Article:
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Excerpt from Oral History Interview with Lindy Boggs, January 31, 1974. Interview A-0082. Southern Oral History Program Collection (#4007) See Entire Interview >>

Southern "graciousness and understanding" regarding race and politics in Congress

Boggs draws attention to what she calls "a certain graciousness and understanding" that she believed southerners brought to individual relationships, especially between African American and white politicians, in Congress. In citing the warm reception of Andrew Young, a newly elected African American congressman from Georgia, Boggs argues that racial animosity between individual politicians did not hinder the legislative process. Offering several examples of individual relationships between politicans of differing racial backgrounds, Boggs's comments offer one perception of the relationship between politics and race as one of "genuine friendliness" in the 1970s.

Citing this Excerpt

Oral History Interview with Lindy Boggs, January 31, 1974. Interview A-0082. Southern Oral History Program Collection (#4007) in the Southern Oral History Program Collection, Southern Historical Collection, Wilson Library, University of North Carolina at Chapel Hill.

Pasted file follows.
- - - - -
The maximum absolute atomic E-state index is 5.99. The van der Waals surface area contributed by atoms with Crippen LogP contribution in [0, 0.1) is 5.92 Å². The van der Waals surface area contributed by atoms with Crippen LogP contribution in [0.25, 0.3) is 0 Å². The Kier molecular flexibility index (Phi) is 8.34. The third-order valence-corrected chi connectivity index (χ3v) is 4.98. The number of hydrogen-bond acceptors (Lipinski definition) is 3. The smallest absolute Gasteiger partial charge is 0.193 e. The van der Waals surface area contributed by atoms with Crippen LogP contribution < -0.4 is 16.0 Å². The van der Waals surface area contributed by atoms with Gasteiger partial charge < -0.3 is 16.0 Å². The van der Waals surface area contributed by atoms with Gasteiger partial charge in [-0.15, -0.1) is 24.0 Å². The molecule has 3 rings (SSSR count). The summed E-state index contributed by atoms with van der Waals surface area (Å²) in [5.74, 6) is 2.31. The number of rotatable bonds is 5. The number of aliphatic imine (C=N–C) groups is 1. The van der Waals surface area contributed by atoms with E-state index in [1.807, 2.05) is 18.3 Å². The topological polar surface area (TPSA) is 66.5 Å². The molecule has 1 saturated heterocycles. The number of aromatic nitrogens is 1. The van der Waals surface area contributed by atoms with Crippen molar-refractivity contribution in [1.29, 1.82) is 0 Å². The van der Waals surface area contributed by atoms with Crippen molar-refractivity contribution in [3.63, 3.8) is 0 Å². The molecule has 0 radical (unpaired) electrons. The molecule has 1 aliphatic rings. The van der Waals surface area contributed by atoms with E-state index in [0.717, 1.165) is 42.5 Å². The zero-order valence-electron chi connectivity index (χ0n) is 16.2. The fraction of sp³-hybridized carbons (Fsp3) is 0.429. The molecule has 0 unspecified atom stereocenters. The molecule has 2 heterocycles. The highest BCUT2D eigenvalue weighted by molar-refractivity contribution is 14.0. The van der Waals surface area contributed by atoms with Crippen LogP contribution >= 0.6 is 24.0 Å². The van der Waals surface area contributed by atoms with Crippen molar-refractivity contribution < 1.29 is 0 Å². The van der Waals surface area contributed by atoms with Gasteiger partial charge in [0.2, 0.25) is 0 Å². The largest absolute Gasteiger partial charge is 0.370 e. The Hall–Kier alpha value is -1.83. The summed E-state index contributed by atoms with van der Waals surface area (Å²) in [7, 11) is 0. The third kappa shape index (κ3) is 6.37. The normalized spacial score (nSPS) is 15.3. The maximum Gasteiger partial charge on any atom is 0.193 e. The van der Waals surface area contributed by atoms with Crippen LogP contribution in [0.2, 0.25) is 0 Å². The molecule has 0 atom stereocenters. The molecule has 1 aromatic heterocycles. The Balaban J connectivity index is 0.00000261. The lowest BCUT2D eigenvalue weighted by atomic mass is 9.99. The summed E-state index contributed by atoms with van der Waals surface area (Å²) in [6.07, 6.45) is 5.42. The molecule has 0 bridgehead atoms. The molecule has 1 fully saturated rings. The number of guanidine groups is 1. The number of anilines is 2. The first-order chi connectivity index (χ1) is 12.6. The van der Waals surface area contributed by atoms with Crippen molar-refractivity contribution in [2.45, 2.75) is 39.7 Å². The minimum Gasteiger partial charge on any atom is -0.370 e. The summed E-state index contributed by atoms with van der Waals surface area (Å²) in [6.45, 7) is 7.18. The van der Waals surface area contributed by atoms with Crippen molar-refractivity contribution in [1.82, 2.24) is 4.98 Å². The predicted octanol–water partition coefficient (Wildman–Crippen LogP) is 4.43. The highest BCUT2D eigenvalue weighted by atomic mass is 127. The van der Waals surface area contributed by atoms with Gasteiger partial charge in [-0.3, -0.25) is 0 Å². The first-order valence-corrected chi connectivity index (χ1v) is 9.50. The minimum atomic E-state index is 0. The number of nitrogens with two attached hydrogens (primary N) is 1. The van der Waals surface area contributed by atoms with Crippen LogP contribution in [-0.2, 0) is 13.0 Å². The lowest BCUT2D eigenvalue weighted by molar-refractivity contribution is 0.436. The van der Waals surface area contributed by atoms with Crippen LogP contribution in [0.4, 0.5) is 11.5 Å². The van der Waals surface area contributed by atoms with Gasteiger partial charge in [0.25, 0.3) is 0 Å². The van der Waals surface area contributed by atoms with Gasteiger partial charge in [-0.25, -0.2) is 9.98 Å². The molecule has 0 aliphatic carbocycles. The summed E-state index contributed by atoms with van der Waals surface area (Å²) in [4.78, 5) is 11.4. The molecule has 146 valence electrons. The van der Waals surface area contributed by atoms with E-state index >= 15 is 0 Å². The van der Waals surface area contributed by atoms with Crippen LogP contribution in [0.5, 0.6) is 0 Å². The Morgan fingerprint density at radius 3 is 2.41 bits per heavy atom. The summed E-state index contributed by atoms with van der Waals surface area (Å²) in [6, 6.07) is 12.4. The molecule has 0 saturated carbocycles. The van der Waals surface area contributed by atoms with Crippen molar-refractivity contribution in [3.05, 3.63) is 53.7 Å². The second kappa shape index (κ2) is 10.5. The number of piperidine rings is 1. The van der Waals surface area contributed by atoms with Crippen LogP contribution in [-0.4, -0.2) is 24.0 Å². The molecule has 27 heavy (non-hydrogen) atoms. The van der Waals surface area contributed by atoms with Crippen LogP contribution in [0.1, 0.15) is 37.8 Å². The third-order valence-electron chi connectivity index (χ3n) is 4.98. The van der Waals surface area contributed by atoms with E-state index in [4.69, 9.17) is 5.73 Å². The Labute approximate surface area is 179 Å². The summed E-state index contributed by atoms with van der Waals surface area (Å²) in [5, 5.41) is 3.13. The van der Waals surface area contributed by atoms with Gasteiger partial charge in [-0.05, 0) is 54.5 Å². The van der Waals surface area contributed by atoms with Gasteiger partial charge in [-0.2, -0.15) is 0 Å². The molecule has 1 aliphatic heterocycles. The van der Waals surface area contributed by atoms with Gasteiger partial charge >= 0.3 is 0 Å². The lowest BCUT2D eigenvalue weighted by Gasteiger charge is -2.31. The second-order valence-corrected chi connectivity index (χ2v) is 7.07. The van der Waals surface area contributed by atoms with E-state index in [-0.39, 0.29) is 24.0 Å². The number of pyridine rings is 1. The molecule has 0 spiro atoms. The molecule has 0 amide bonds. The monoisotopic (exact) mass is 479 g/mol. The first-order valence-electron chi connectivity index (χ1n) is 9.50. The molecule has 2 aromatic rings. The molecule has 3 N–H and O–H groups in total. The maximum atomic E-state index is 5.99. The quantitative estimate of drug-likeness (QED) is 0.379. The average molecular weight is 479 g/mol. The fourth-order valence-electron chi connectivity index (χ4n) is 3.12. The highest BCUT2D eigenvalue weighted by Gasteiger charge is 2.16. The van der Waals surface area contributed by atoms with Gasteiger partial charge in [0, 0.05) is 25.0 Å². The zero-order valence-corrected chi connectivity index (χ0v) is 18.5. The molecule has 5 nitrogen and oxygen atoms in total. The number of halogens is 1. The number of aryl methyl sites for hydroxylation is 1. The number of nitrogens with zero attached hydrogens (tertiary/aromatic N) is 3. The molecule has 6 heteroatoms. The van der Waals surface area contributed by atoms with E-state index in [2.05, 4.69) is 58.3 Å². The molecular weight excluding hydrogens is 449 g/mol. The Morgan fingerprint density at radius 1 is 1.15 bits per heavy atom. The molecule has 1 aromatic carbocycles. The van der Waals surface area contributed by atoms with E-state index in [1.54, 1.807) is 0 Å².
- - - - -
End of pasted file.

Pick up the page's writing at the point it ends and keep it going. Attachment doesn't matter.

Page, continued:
Full Text of the Excerpt

LINDY BOGGS:
At the expense of sounding as though I am bragging, I do think that southerners bring a certain graciousness and understanding in the individual relationships that sometimes alter the course of the legislation or affect it that is unique among the other sections of the country.
JACK BASS:
Do you think that situation this morning was an example of that?
LINDY BOGGS:
I do.
JACK BASS:
Would you consider that to be an unchanging aspect of southern politics that in the past has been overlooked because of negative factors?
LINDY BOGGS:
I really do. I think the relationships between the races is really more genuine in its friendliness in the South.
JACK BASS:
What kind ofrelationships all there between southern members of the Congress, white southern members of Congress and black members of Congress who are not from the South?
LINDY BOGGS:
I'd really think that you'd have to talk about it on an individual because I think, for instance, Charlie Diggs has a lot of southern friends, his portrait was being hung in the committee room yesterday or the day before . I was in George Mahon's office and he said, "Sometimes I forget the hanging of portraits, but I really want to go to Charlie Diggs, because I want him to know that I like him. Incidentally, this is allbut the same place that did George's portrait for the committee room did this of Hale and I was in his office getting it. I think it is an absolutely remarkable likeness, I can't get over it. I just stuck it here so that's why it is on the floor. It has got to be recrated and sent home. But I think you find these individual relationships that are very warm, very cordial. Ralph Metcalf has a lot of southern friends. I could probably think of a great many others, but certainly those two come to my mind right away. Ralph's mother was from Shreveport, Louisiana. One of the California black members was born in Louisiana. It is an individual thing. I don't think there is any animosity because they are black, or any special relationship because they are black. It is a tough body, that House of Representatives.